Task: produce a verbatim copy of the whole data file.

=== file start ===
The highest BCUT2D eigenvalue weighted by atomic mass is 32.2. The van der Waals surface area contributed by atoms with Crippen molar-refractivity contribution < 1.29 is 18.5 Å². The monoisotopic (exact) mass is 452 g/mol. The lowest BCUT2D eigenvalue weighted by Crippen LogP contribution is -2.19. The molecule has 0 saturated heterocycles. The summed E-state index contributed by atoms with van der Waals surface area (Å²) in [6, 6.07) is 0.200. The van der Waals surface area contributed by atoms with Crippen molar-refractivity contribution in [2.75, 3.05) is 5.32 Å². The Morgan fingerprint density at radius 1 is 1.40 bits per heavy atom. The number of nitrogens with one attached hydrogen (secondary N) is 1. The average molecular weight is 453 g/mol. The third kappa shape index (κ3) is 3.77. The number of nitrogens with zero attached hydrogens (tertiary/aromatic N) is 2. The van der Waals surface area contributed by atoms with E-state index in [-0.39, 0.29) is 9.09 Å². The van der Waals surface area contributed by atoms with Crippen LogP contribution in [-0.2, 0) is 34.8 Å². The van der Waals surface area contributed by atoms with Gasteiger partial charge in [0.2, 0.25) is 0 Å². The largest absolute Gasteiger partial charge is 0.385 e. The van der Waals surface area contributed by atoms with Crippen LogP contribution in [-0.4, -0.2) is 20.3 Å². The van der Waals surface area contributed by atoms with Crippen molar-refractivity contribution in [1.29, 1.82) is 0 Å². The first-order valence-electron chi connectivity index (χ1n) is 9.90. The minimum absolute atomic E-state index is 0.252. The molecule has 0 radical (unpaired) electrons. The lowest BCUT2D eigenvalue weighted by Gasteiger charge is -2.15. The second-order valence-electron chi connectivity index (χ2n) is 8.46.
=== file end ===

The highest BCUT2D eigenvalue weighted by atomic mass is 32.2. The van der Waals surface area contributed by atoms with Crippen molar-refractivity contribution < 1.29 is 18.5 Å². The monoisotopic (exact) mass is 452 g/mol. The lowest BCUT2D eigenvalue weighted by Crippen LogP contribution is -2.19. The molecule has 0 saturated heterocycles. The summed E-state index contributed by atoms with van der Waals surface area (Å²) in [6, 6.07) is 0.200. The van der Waals surface area contributed by atoms with Crippen molar-refractivity contribution in [2.75, 3.05) is 5.32 Å². The Morgan fingerprint density at radius 1 is 1.40 bits per heavy atom. The number of nitrogens with one attached hydrogen (secondary N) is 1. The average molecular weight is 453 g/mol. The third kappa shape index (κ3) is 3.77. The number of nitrogens with zero attached hydrogens (tertiary/aromatic N) is 2. The van der Waals surface area contributed by atoms with E-state index in [-0.39, 0.29) is 9.09 Å². The van der Waals surface area contributed by atoms with Crippen LogP contribution in [-0.2, 0) is 34.8 Å². The van der Waals surface area contributed by atoms with Gasteiger partial charge in [0.2, 0.25) is 0 Å². The largest absolute Gasteiger partial charge is 0.385 e. The van der Waals surface area contributed by atoms with Crippen LogP contribution in [-0.4, -0.2) is 20.3 Å². The van der Waals surface area contributed by atoms with Crippen molar-refractivity contribution in [1.29, 1.82) is 0 Å². The first-order valence-electron chi connectivity index (χ1n) is 9.90. The minimum absolute atomic E-state index is 0.252. The molecule has 0 radical (unpaired) electrons. The lowest BCUT2D eigenvalue weighted by Gasteiger charge is -2.15. The second-order valence-electron chi connectivity index (χ2n) is 8.46.